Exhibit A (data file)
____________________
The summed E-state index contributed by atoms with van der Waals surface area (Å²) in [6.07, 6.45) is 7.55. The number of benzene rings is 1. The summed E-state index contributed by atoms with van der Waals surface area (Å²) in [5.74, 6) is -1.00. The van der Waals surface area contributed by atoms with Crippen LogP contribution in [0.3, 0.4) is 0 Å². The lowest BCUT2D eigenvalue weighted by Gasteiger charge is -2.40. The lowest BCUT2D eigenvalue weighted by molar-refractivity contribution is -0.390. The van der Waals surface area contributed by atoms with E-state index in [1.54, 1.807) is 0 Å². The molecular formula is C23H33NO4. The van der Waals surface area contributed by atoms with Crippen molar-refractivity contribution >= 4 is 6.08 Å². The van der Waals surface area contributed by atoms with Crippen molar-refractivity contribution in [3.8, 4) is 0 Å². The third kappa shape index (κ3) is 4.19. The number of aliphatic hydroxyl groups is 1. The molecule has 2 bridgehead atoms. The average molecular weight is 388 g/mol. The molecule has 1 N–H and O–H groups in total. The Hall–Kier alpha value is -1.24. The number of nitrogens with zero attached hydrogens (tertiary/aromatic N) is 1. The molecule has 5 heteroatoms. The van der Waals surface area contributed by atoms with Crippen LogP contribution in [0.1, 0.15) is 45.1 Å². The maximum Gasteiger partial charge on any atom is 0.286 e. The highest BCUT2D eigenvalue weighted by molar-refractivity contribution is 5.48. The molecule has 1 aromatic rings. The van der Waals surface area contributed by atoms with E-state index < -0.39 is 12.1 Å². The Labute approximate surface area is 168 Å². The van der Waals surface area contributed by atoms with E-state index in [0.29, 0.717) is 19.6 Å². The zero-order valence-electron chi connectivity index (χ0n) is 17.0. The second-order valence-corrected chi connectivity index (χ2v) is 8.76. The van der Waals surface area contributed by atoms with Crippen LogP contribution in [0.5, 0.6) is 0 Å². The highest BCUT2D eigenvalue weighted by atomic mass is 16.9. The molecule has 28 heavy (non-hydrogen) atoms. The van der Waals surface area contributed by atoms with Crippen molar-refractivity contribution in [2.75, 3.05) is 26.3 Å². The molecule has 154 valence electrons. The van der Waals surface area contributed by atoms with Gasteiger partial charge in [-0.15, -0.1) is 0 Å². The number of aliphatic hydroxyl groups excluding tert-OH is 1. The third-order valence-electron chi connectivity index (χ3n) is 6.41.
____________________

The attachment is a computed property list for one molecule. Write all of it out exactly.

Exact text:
The summed E-state index contributed by atoms with van der Waals surface area (Å²) in [6.07, 6.45) is 7.55. The number of benzene rings is 1. The summed E-state index contributed by atoms with van der Waals surface area (Å²) in [5.74, 6) is -1.00. The van der Waals surface area contributed by atoms with Crippen LogP contribution in [0.3, 0.4) is 0 Å². The lowest BCUT2D eigenvalue weighted by Gasteiger charge is -2.40. The lowest BCUT2D eigenvalue weighted by molar-refractivity contribution is -0.390. The van der Waals surface area contributed by atoms with E-state index in [1.54, 1.807) is 0 Å². The molecular formula is C23H33NO4. The van der Waals surface area contributed by atoms with Crippen molar-refractivity contribution >= 4 is 6.08 Å². The van der Waals surface area contributed by atoms with Crippen molar-refractivity contribution in [3.8, 4) is 0 Å². The third kappa shape index (κ3) is 4.19. The number of aliphatic hydroxyl groups is 1. The molecule has 2 bridgehead atoms. The average molecular weight is 388 g/mol. The molecule has 1 N–H and O–H groups in total. The Hall–Kier alpha value is -1.24. The number of nitrogens with zero attached hydrogens (tertiary/aromatic N) is 1. The molecule has 5 heteroatoms. The van der Waals surface area contributed by atoms with Crippen LogP contribution in [0.1, 0.15) is 45.1 Å². The maximum Gasteiger partial charge on any atom is 0.286 e. The highest BCUT2D eigenvalue weighted by molar-refractivity contribution is 5.48. The molecule has 1 aromatic rings. The van der Waals surface area contributed by atoms with E-state index < -0.39 is 12.1 Å². The Labute approximate surface area is 168 Å². The van der Waals surface area contributed by atoms with E-state index in [0.29, 0.717) is 19.6 Å². The zero-order valence-electron chi connectivity index (χ0n) is 17.0. The second-order valence-corrected chi connectivity index (χ2v) is 8.76. The van der Waals surface area contributed by atoms with Crippen LogP contribution in [0.5, 0.6) is 0 Å². The highest BCUT2D eigenvalue weighted by atomic mass is 16.9. The molecule has 28 heavy (non-hydrogen) atoms. The van der Waals surface area contributed by atoms with Crippen molar-refractivity contribution in [2.75, 3.05) is 26.3 Å². The molecule has 154 valence electrons. The van der Waals surface area contributed by atoms with Gasteiger partial charge in [-0.15, -0.1) is 0 Å². The number of aliphatic hydroxyl groups excluding tert-OH is 1. The third-order valence-electron chi connectivity index (χ3n) is 6.41.